Ronald Reagan’s Challenger Address

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On January 28, 1986, the Space Shuttle Challenger crashed after takeoff, killing astronauts Dick Scobee, Michael Smith, Ronald McNair, Judith Resnik, Gregory Jarvis, Elison Onizuka, and schoolteacher Sharon Christa McAuliffe. Many people, including children who had come to see the takeoff, witnessed the blast. The blast was also seen in many classrooms since “NASA had prepared for live streams of the launch in many classrooms so children could watch the first teacher enter space,” according to NASA (Barajas, par. 2). The explosion occurred 73 seconds after takeoff over the Atlantic Ocean “leaving the memorable image of a Y-shaped plume of smoke across the otherwise sunny sky” (Barajas, par. 1). The tragedy called for an explanation and this responsibility fell on President Ronald Reagan who delivered the challenger address, which focused on commemorating the astronauts for their service, addressed the issue, comforted the viewers, and encouraged future space exploration.


The Challenger address began by offering the larger picture on the success of space exploration and that such a tragedy had never occurred. He praises and mourns the seven, “And perhaps we’ve forgotten the courage it took for the crew of the shuttle; but they, the Challenger Seven, were aware of the dangers, but overcame them and did their jobs brilliantly.” The president calls for national mourning depicting the bound as a nation for the tragedy, “We mourn their loss as a nation together.” The President comforted the country saying, “Nancy and I are pained to the core by the tragedy of the shuttle Challenger" and "We share this pain with all off the people of our country." In these statements, the president made the speech personal by including his wife and then expands the viewpoint to all Americans showing that he felt the pain all the Americans felt. The president shared his heartfelt empathy on the families who lost their loved ones stating, “For the families of the seven, we cannot bear, as you do the full impact of this tragedy.” The president addresses the children explaining the tragedy, “I know it’s hard to understand, but sometimes painful things like this happen,” and explained “It’s all part of the process of exploration and discovery. ... The future doesn’t belong to the fainthearted; it belongs to the brave.” Addressing the children and the youth who watched the tragedy he offers comfort to the audience and acknowledges the role of the youth in nation-building.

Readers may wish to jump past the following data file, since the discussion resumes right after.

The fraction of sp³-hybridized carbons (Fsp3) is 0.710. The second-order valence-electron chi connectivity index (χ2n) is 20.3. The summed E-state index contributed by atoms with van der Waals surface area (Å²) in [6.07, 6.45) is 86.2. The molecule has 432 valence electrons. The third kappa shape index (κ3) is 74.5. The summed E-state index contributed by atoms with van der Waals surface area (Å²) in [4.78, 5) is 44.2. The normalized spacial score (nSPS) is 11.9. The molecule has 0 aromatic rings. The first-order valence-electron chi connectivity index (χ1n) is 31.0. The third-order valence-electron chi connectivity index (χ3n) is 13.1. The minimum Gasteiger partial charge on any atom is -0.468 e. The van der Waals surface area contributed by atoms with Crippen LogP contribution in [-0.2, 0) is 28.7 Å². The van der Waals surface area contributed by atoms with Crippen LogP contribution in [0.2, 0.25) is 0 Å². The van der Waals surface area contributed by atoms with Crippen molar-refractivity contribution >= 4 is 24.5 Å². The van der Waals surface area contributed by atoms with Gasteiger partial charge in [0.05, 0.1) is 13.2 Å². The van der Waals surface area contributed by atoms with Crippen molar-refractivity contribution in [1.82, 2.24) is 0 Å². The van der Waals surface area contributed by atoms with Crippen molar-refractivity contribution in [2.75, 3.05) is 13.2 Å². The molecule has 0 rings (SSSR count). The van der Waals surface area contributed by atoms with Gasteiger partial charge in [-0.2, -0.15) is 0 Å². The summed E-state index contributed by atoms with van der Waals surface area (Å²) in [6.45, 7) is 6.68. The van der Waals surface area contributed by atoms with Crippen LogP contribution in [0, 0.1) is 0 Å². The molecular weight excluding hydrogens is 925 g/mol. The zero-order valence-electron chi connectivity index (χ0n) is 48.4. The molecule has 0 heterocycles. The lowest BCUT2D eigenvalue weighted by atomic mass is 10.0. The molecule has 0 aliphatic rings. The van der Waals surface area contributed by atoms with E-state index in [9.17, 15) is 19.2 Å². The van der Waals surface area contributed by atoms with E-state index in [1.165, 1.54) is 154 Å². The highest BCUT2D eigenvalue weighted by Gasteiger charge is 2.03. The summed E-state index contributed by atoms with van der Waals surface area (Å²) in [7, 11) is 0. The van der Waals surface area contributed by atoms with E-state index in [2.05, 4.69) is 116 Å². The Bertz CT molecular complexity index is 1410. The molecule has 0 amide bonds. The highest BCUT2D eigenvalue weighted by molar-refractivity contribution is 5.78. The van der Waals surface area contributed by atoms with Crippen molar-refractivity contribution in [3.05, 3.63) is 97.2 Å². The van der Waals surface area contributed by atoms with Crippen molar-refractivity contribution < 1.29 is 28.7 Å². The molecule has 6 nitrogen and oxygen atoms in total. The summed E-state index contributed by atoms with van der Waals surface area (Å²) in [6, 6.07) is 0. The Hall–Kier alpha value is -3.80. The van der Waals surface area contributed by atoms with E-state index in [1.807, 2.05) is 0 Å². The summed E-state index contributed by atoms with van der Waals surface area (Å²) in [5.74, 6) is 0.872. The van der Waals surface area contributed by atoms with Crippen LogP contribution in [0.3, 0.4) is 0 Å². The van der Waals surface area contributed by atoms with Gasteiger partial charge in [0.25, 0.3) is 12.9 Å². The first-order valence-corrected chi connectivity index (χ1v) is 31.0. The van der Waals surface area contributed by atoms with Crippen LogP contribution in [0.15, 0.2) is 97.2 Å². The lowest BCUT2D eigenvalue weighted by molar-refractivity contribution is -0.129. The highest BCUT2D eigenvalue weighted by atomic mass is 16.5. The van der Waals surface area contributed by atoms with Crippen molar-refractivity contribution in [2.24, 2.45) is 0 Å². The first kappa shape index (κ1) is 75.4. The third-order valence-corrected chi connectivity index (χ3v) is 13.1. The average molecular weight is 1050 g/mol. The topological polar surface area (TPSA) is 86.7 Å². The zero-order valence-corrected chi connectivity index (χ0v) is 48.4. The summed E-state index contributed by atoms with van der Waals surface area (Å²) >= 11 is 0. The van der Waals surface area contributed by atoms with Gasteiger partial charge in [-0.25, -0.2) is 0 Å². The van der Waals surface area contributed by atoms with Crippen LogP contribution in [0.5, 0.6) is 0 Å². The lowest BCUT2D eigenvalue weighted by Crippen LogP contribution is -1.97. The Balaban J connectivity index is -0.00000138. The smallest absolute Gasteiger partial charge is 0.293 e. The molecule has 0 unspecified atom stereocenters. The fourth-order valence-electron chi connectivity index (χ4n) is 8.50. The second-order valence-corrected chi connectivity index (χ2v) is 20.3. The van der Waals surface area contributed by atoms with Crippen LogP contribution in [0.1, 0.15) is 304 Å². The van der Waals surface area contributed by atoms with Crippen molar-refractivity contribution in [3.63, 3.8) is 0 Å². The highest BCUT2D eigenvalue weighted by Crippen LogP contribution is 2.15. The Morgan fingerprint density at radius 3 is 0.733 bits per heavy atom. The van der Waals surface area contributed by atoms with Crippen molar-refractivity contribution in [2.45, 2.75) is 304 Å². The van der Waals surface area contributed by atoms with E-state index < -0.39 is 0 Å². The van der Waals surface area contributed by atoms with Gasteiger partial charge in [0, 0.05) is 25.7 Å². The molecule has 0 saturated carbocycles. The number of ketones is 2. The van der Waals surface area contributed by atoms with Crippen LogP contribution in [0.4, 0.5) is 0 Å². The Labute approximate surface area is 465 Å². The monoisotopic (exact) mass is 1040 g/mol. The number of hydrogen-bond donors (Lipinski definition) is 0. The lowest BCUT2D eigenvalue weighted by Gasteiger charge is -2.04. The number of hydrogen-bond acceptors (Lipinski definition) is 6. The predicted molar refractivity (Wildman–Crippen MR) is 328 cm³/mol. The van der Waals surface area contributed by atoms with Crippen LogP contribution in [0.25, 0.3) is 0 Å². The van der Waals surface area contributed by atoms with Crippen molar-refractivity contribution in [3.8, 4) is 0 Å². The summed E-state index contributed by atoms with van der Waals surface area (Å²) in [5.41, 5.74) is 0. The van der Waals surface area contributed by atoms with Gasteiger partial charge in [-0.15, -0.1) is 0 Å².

Resilience and Hope:

The president then called for resilience and hope for the future and urged the public not to let the tragedy affect efforts towards the exploration of space, “yes, more volunteers, more civilians, more teachers in space. Nothing ends here; our hopes and our journeys continue.” The president calls for support of future space exploration and a willingness to achieve the aims despite the challenges on the way including the loss of life by the challenger seven. He stated, “\"We'll continue our quest in space.\" And that \"Nothing ends here; our hopes and our journeys continue\" depicting the commitment to continue space exploration. The president also lauded and comforted all who worked on the project showing his empathy and appreciation for NASA.


The speech had the most impact delivering comfort not just for the families, children, and the astronauts but the nation at large. The speech was received well even from the fiercest of President Ronald’s critics including House Speaker Tip O’Neil stating “It was a trying day for all Americans," “and Ronald Reagan spoke to our highest ideals” (Cannon, last par.). The speech is one of the most memorable and effective speeches of all time.

Work Cited

Cannon, Carl. Challenger, Reagan and a powerful, unplanned speech. January 28, 2014. Real Clear Politics. Web. April 1, 2017.

Reagan, Ronald Wilson. "Challenger Speech." White House. 28 Jan. 1983. American Rhetoric. Web. April 1, 2017.

January 18, 2023

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